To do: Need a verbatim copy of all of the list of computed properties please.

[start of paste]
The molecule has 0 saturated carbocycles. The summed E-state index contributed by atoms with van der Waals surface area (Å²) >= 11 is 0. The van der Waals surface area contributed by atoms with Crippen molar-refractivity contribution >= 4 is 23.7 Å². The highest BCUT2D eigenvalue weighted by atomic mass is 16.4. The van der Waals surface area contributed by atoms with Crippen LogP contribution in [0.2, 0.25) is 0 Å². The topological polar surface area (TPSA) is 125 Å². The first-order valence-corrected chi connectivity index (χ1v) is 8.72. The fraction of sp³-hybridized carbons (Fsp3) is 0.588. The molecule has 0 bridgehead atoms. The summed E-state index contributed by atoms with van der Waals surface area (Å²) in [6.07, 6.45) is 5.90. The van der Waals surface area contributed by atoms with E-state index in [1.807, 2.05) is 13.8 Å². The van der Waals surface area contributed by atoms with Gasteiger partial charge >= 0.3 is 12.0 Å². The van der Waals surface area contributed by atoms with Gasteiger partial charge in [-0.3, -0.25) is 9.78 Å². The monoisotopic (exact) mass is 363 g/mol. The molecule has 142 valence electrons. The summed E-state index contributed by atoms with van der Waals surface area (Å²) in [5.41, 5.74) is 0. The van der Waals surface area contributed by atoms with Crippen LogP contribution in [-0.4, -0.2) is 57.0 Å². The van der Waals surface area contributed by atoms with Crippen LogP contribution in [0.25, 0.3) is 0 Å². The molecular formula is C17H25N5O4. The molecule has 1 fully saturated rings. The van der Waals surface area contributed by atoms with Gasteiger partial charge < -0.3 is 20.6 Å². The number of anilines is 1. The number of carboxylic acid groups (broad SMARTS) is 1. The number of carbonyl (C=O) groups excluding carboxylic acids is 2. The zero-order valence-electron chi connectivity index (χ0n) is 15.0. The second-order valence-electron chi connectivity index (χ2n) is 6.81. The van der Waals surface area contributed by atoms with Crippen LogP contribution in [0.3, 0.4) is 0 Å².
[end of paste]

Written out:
The molecule has 0 saturated carbocycles. The summed E-state index contributed by atoms with van der Waals surface area (Å²) >= 11 is 0. The van der Waals surface area contributed by atoms with Crippen molar-refractivity contribution >= 4 is 23.7 Å². The highest BCUT2D eigenvalue weighted by atomic mass is 16.4. The van der Waals surface area contributed by atoms with Crippen LogP contribution in [0.2, 0.25) is 0 Å². The topological polar surface area (TPSA) is 125 Å². The first-order valence-corrected chi connectivity index (χ1v) is 8.72. The fraction of sp³-hybridized carbons (Fsp3) is 0.588. The molecule has 0 bridgehead atoms. The summed E-state index contributed by atoms with van der Waals surface area (Å²) in [6.07, 6.45) is 5.90. The van der Waals surface area contributed by atoms with E-state index in [1.807, 2.05) is 13.8 Å². The van der Waals surface area contributed by atoms with Gasteiger partial charge >= 0.3 is 12.0 Å². The van der Waals surface area contributed by atoms with Gasteiger partial charge in [-0.3, -0.25) is 9.78 Å². The monoisotopic (exact) mass is 363 g/mol. The molecule has 142 valence electrons. The summed E-state index contributed by atoms with van der Waals surface area (Å²) in [5.41, 5.74) is 0. The van der Waals surface area contributed by atoms with Crippen LogP contribution in [-0.4, -0.2) is 57.0 Å². The van der Waals surface area contributed by atoms with Crippen LogP contribution in [0.25, 0.3) is 0 Å². The molecular formula is C17H25N5O4. The molecule has 1 fully saturated rings. The van der Waals surface area contributed by atoms with Gasteiger partial charge < -0.3 is 20.6 Å². The number of anilines is 1. The number of carboxylic acid groups (broad SMARTS) is 1. The number of carbonyl (C=O) groups excluding carboxylic acids is 2. The zero-order valence-electron chi connectivity index (χ0n) is 15.0. The second-order valence-electron chi connectivity index (χ2n) is 6.81. The van der Waals surface area contributed by atoms with Crippen LogP contribution in [0.3, 0.4) is 0 Å².